Hong Kong National Party founder Andy Chan Ho-tin has argued that the authorities were wrong to ban his party under the Societies Ordinance because it is run by a registered company that comes under a different set of laws.
In his appeal filed on October 24 to Chief Executive Carrie Lam Cheng Yuet-ngor and the Executive Council, he said the government’s use of the ordinance to ban the party had no effect as the company running the party remained in operation.
For the first time, he revealed that the party was run by a company called C&N Limited, registered under the Companies Ordinance with him as its sole director.
Observers say Chan is hoping that the technical details of the HKNP’s founding will provide a legal loophole to undo the Security Bureau’s ban on the party on the grounds of national security. The ban took effect on September 24.
Chan pointed out in his appeal that the Societies Ordinance, which covers various interest groups, does not apply to a firm registered with the Companies Registry.
Drafted by his legal team, Chan’s appeal said there is no legal basis to ban the HKNP “which is registered as C&N Limited” from operating or continuing to operate and any dispute by the Security Bureau was better dealt with by the courts.
Companies Registry records show that he bought C&N as a ready-made company, with all registration paperwork done, before the 2016 general election.
He then applied to rename the company the Hong Kong National Party, and change its registered particulars to reflect its purpose to advance Hong Kong’s independence, but the Companies Registry rejected it.
The party’s objective at the time was to achieve independence through lawful and peaceful means.
Chan filed an appeal with the courts to review the rejection, but it is understood that no hearing date was fixed.
The Security Bureau declined to comment on whether C&N, as a properly registered company still in operation under the Companies Ordinance, was also subject to the ban on the HKNP.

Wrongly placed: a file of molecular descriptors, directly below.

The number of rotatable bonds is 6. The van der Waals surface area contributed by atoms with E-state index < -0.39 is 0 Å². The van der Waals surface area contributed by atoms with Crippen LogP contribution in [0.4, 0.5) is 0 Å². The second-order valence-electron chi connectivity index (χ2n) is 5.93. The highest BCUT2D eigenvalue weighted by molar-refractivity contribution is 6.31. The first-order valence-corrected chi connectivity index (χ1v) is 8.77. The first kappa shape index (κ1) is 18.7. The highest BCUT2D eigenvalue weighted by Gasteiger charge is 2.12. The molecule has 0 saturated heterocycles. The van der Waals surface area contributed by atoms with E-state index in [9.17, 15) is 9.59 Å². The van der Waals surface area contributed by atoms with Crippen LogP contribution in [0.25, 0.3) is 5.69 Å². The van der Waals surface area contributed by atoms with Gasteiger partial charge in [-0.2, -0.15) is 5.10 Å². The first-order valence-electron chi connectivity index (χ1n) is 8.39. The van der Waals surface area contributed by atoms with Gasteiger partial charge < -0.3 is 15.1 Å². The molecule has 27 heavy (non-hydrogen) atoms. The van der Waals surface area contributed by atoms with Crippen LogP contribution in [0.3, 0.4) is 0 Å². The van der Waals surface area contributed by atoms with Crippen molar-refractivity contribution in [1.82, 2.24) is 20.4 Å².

Under the Societies Ordinance, it is a criminal offence to operate the party, claim to be a party member or provide it any assistance.
Chan and the Companies Registry did not respond to enquiries and his lawyer declined to comment.
Commenting on Chan’s line of argument, lawyer Alan Wong Hok-ming said that while it might trigger the Companies Registry to look into C&N’s operations, the case also illustrated the grey area under the Societies Ordinance when it comes to imposing a ban.
“If HKNP is banned, would it mean its operating entity is banned too?” he asked.
He also questioned whether Chan could simply rename his party and continue running it under the company.
Exco member Ronny Tong Ka-wah SC said that as long as C&N no longer acted on behalf of the banned HKNP, it could continue running.
“Chan is free to set up or operate any company, as long as it is not used to do anything for the HKNP,” he said.
Chan and party founder Chow Ho-fai filed separate appeals against the ban to the city leader and Executive Council, arguing that the Security Bureau had ignored the HKNP’s stance of seeking independence in non-violent means.
The authorities have accused the HKNP of having worked out a plan to seek independence using “whatever effective means” and declared that it posed a threat to national security and public order.
The Security Bureau earlier rejected Chan’s application to make an oral defence against the ban, saying that written submissions were sufficient.
Chan has argued that this is unfair to him procedurally and has asked to appear before the Exco to present a verbal defence before the appeal is considered.